David Willetts is having a torrid week. Just a day after the Prime Minister was forced to intervene to defuse a row of the Universities minister's making, Mr Willetts seems to have done it again.
On Tuesday two newspapers ran stories on government plans to allow rich students to "buy" extra places at top-performing universities at the higher rates paid by foreign students. Mr Willetts went on the radio and declined to dampen the speculation. Cue fury from the Liberal Democrats for whom the tuition fees furore is already the most poisoned of chalices. By lunchtime David Cameron had to step in, insisting this was not what the Government intended at all.
Mr Willetts's latest suggestion that some universities might reduce the amount they charge to students at clearing might – on the surface – be regarded as a good thing. Those universities which had set their course fees too high would reduce them to the benefit of students.
But look more carefully and the problems emerge. Parents and prospective students just want to know how much a degree is going to cost – but have been left floundering by a lack of information.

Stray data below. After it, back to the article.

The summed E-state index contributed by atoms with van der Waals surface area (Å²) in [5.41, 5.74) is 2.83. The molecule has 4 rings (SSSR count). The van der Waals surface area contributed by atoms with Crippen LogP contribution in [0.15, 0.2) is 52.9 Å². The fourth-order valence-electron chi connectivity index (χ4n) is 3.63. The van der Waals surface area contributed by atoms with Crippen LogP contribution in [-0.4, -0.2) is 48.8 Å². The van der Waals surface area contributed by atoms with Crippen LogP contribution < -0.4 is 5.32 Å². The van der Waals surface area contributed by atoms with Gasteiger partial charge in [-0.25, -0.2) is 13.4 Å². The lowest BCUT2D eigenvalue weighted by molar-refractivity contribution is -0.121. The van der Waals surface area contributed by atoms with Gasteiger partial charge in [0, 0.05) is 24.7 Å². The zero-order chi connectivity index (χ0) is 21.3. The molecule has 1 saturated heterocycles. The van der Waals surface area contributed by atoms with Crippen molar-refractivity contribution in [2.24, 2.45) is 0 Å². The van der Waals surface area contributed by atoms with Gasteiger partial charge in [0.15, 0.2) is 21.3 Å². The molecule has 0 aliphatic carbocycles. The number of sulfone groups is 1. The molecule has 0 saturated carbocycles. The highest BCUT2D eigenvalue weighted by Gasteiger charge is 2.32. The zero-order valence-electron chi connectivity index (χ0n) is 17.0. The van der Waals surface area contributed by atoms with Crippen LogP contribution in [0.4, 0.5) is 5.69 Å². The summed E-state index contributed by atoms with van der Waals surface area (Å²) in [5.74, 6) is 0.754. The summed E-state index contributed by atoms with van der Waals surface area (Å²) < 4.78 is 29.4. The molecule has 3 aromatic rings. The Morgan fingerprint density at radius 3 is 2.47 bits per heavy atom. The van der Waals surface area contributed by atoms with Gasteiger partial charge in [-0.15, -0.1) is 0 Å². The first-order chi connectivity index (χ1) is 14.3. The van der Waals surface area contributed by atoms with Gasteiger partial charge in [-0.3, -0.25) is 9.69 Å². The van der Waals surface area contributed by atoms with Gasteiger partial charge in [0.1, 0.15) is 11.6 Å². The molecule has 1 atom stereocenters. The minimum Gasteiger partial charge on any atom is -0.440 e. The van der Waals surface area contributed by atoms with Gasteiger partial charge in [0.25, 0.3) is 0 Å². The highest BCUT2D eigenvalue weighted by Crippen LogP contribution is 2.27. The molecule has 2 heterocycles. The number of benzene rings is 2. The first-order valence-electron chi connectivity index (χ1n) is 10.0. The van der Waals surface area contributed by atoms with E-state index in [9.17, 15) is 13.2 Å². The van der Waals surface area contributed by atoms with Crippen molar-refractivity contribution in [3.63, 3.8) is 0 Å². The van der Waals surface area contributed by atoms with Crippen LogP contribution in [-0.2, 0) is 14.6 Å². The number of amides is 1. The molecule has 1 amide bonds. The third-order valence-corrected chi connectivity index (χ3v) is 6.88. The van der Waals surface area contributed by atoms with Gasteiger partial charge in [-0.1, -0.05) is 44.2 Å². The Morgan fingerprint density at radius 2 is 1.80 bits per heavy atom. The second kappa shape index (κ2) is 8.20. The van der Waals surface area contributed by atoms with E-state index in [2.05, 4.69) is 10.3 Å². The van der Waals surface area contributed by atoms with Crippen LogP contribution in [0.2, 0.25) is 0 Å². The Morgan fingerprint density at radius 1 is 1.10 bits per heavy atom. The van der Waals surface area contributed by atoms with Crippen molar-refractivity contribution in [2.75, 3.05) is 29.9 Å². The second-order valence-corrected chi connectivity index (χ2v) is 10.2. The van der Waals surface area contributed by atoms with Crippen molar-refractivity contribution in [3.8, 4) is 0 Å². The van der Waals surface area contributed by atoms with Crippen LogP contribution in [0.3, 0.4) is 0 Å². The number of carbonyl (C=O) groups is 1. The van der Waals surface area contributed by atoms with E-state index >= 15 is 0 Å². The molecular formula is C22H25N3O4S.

And, as the Office for Fair Access points out, discounting fees late in the application cycle is unfair to applicants who chose not to apply to a course on the basis of the fee advertised earlier.
The access watchdog is also concerned that last-minute discounts will encourage applicants to apply late in the hope of paying less – reducing their chances of being admitted.
Such risks, they point out, are more likely to be taken by applicants from disadvantaged backgrounds, concerned by taking on large debts.